Criminal gangs arrange finance and insurance on a ‘clean’ identity that will pass credit and insurance checks.
Then new cars are sub-hired to other drivers for cash without notifying lenders or insurers.
Motor finance fraud cases were up 17% in the first three months of the year, with almost half of all cases involving sub-hire.
Buyers who purchase and sub-hire cars commit fraud as the car belongs to the finance company and the sub-hiring driver does not have permission to lease the vehicle on.
The drivers of these vehicles also have no insurance, so have no cover in case of an accident.
Motor fraud cases added up to £3.8 million in the first three months of 2011, up 13.8% on the same period last year. There were 230 cases of motor fraud in the first quarter, and 865 in the last 12 months.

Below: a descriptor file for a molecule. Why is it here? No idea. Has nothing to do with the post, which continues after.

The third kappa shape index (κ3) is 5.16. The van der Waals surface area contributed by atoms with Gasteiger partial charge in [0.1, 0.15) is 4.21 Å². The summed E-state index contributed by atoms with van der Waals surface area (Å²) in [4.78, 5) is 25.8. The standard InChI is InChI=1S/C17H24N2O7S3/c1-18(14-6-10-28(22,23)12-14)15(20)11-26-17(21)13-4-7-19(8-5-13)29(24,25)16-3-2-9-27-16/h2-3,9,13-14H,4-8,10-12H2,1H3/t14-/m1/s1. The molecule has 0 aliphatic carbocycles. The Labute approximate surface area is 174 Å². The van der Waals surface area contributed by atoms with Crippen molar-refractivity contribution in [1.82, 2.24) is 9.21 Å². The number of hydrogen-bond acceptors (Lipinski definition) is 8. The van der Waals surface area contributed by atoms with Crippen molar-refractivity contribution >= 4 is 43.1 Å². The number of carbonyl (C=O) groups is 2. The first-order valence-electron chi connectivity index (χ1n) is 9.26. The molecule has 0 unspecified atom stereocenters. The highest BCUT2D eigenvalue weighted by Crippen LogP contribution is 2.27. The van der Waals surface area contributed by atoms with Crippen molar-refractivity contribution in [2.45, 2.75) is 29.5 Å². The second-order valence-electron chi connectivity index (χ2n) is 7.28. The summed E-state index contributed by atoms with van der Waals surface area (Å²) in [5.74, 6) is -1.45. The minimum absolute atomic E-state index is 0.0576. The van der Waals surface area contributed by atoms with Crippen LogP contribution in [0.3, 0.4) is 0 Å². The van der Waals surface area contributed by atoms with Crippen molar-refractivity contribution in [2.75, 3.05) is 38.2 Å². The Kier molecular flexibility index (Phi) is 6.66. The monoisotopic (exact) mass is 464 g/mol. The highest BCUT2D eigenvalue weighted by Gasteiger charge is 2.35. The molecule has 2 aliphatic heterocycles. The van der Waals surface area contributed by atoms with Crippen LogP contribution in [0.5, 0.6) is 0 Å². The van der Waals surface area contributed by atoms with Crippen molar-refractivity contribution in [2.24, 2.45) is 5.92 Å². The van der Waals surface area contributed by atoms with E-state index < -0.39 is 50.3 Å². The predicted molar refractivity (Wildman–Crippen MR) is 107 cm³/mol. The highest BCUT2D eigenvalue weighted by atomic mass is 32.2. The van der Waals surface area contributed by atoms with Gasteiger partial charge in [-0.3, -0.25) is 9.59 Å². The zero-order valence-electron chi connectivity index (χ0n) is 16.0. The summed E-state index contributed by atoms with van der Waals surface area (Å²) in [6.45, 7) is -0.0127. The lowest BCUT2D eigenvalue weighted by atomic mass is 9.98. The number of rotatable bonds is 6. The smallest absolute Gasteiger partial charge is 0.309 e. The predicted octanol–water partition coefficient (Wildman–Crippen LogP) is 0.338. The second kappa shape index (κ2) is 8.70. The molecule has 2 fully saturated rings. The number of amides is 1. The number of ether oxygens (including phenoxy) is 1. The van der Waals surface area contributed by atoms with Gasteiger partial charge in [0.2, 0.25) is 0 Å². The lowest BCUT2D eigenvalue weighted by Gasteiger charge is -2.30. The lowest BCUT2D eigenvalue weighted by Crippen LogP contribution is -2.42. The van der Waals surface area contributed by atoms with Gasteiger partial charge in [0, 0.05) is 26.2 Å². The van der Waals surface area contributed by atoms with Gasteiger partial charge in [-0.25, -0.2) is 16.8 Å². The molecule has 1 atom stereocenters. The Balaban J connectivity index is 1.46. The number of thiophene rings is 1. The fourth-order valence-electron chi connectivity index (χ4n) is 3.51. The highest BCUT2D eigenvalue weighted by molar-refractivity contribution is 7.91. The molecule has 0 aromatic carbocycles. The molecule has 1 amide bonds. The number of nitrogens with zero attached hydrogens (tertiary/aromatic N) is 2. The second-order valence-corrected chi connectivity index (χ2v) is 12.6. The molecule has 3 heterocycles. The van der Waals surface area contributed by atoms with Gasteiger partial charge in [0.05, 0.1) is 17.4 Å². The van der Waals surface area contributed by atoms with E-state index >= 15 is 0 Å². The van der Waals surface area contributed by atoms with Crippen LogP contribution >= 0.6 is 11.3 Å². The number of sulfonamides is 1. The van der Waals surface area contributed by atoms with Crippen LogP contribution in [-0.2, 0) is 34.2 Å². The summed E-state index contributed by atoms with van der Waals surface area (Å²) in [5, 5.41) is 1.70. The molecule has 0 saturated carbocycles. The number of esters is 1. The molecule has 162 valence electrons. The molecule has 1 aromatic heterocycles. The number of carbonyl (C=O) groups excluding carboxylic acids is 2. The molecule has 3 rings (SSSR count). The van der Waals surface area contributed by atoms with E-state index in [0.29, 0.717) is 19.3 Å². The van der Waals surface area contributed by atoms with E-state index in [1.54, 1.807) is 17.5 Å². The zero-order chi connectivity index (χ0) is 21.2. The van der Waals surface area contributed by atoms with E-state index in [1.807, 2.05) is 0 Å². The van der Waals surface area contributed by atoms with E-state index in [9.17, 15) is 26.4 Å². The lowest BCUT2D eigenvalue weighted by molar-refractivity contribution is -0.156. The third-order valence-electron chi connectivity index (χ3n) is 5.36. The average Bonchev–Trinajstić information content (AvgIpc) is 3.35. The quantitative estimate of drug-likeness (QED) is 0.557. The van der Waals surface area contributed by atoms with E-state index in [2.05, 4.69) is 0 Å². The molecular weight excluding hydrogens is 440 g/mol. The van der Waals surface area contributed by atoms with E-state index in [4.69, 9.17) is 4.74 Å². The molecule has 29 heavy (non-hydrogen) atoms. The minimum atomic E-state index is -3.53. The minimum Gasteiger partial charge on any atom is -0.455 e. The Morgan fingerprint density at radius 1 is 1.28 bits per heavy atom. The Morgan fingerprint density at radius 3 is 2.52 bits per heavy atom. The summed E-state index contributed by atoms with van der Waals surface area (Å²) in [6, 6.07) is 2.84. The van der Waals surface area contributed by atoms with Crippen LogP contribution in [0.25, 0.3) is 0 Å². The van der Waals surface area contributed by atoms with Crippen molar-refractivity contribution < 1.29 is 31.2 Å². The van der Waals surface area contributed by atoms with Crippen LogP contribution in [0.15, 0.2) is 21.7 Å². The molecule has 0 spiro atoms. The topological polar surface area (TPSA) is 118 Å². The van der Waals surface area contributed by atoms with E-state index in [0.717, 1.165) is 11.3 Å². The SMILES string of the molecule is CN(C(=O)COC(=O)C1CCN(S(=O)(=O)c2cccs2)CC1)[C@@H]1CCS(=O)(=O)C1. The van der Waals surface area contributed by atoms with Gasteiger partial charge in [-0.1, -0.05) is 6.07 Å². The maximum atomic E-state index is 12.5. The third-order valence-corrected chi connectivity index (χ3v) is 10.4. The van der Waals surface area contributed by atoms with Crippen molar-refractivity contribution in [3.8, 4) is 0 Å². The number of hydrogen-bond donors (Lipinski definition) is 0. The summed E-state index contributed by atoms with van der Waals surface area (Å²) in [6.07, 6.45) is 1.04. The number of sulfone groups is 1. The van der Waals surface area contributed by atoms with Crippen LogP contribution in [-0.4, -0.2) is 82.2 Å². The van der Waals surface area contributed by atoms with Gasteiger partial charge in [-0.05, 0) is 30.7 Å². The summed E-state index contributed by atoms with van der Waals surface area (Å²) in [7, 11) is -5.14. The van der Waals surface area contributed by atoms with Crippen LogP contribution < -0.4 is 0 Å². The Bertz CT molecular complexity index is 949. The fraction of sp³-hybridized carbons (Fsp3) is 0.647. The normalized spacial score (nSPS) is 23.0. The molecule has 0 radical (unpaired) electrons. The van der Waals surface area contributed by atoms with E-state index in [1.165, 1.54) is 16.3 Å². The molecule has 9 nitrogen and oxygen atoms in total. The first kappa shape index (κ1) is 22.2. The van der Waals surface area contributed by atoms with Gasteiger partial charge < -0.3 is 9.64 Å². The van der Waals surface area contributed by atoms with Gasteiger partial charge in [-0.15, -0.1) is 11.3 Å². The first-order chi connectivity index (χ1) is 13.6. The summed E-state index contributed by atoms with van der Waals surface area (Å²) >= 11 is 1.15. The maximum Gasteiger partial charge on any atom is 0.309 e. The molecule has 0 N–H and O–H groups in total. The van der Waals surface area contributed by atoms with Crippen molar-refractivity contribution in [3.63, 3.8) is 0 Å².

Finance companies spotted more than 2,000 cases of attempted fraud in the first quarter of 2011, stopping £26 million of fraudulent deals.
Paul Harrison, head of motor finance for the Finance Leasing Association, said: “Sub-hiring is not a new phenomenon, but is a problem that has grown in recent months. It’s important that when you apply for a car on finance that advise your dealer if anyone else will be driving it and that during the life of the agreement you remain in possession of the car at all times.
“As part of this year’s national Car Crime Awareness week, we are again telling car finance customers about their rights and how to protect themselves against being the victim of fraud. A key aim of the campaign is to let organised criminals know that not only are most attempted frauds detected and stopped, of the ones that do get through, many vehicles are recovered and removed, and arrests are made.”
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